Howard Carter life and biography

Howard Carter picture, image, poster

Howard Carter biography

Date of birth : 1874-05-09
Date of death : 1939-03-02
Birthplace : Kensington, London
Nationality : British
Category : Science and Technology
Last modified : 2010-04-27
Credited as : British archeologist/egyptologist, discoverer of the tomb of Tutankhamun, King Tut

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Howard Carter (9 May 1874 – 2 March 1939) was an English archaeologist and Egyptologist, noted as a primary discoverer of the tomb of Tutankhamun.

In 1891, at the age of 17, Carter, a talented young artist, was sent out to Egypt by the Egypt Exploration Fund to assist Percy Newberry in the excavation and recording of Middle Kingdom tombs at Beni Hassan. Even at that young age he was innovative in improving the methods of copying tomb decoration. In 1892 he worked under the tutelage of William Matthew Flinders Petrie for one season at Amarna, the capital founded by the pharaoh Akhenaten. From 1894 to 1899 he then worked with Edouard Naville at Deir el Bahri where he recorded the wall reliefs in the temple of Hatshepsut, the first female Pharaoh.

In 1899, Carter was appointed the first chief inspector of the Egyptian Antiquities Service (EAS). He supervised a number of excavations at Thebes (now known as Luxor) before he was transferred in 1904 to the Inspectorate of Lower Egypt. Carter resigned from the Antiquities Service in 1905 as a result of a dispute between Egyptian site guards and a group of French tourists.

Carter got his start as an artist, tracing Egyptian hieroglyphics for others, before becoming an archaeologist himself. His search for the tomb of King Tut took nearly a decade, including a lengthy interruption during World War I, and was supported financially by George Herbert, the earl of Carnarvon. Carter discovered the tomb of Tut on 4 November 1922 and opened the tomb after Lord Carnarvon's arrival at the site on the 26th of November. Ironically, Tutankhamen had been practically unknown before the discovery, but news coverage of Carter's amazing find made "King Tut" a household name.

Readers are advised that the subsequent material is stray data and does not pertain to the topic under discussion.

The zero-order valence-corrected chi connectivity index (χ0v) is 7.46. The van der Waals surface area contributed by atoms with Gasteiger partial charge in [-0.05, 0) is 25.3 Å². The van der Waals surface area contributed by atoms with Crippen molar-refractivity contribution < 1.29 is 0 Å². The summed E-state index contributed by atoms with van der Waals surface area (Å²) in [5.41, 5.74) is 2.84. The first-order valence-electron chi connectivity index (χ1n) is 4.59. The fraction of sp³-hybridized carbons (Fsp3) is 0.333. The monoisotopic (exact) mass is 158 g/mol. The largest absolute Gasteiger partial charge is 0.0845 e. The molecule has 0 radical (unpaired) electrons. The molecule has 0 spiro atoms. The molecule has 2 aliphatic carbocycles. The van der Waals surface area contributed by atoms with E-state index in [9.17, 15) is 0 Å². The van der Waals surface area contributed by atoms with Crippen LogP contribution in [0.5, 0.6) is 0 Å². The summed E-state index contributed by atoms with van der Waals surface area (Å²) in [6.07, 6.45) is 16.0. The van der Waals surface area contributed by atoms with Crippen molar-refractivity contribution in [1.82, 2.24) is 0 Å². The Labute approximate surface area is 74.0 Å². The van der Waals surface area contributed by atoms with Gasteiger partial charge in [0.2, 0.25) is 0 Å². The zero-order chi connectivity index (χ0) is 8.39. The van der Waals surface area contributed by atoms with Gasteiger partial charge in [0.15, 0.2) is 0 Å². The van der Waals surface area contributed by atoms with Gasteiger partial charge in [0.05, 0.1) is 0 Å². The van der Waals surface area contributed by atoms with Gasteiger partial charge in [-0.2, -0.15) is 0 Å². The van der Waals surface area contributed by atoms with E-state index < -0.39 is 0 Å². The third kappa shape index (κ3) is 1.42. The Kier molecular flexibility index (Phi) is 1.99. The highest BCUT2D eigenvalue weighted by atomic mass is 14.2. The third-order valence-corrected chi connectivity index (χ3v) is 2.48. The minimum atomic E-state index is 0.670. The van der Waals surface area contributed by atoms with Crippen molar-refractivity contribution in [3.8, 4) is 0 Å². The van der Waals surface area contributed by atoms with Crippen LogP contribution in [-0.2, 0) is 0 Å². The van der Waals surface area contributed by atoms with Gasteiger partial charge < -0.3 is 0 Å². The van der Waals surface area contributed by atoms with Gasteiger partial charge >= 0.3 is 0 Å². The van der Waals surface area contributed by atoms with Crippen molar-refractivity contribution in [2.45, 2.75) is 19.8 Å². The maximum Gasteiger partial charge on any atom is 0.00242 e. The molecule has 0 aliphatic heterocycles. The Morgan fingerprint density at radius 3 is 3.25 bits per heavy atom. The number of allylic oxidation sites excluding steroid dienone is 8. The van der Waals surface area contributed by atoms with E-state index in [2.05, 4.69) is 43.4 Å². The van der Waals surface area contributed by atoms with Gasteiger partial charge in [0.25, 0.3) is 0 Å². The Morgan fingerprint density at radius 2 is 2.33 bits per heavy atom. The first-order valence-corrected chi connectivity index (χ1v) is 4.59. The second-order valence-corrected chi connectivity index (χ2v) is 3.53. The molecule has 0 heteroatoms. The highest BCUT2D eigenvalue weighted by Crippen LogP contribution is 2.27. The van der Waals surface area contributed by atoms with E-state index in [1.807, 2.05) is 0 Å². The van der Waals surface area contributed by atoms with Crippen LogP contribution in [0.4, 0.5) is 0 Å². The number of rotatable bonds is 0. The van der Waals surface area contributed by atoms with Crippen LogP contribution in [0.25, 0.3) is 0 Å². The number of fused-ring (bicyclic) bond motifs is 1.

Later work and death

The clearance of the tomb with its thousands of objects continued until 1932. Following his sensational discovery Howard Carter retired from archaeology and became a part-time agent for collectors and museums, including the Cleveland Museum of Art and the Detroit Institute of Arts. He visited the United States in 1924, and gave a series of illustrated lectures in New York City and other cities in the United States which were attended by very large and enthusiastic audiences, sparking egyptomania in the United States. He died of lymphoma, a type of cancer, in Kensington, London, on 2 March 1939[3] at the age of 64. The archaeologist's death, so long after the opening of the tomb despite being the leader of the expedition, is the most common piece of evidence put forward by skeptics to refute the idea of a "curse of the pharaohs" plaguing the party that violated Tutankhamen's tomb. His living descendants include Valerie Darroch, née Carter, and her family.

Carter is buried in the Putney Vale Cemetery. On his gravestone is written: "May your spirit live, May you spend millions of years, You who love Thebes, Sitting with your face to the north wind, Your eyes beholding happiness" and "O night, spread thy wings over me as the imperishable stars".

Extras : Lord Carnarvon died of pneumonia in 1923, reinforcing the legend of a curse placed on those who had disturbed Tut's tomb. However, Carter himself lived to the age of 64 before dying a natural death in England.

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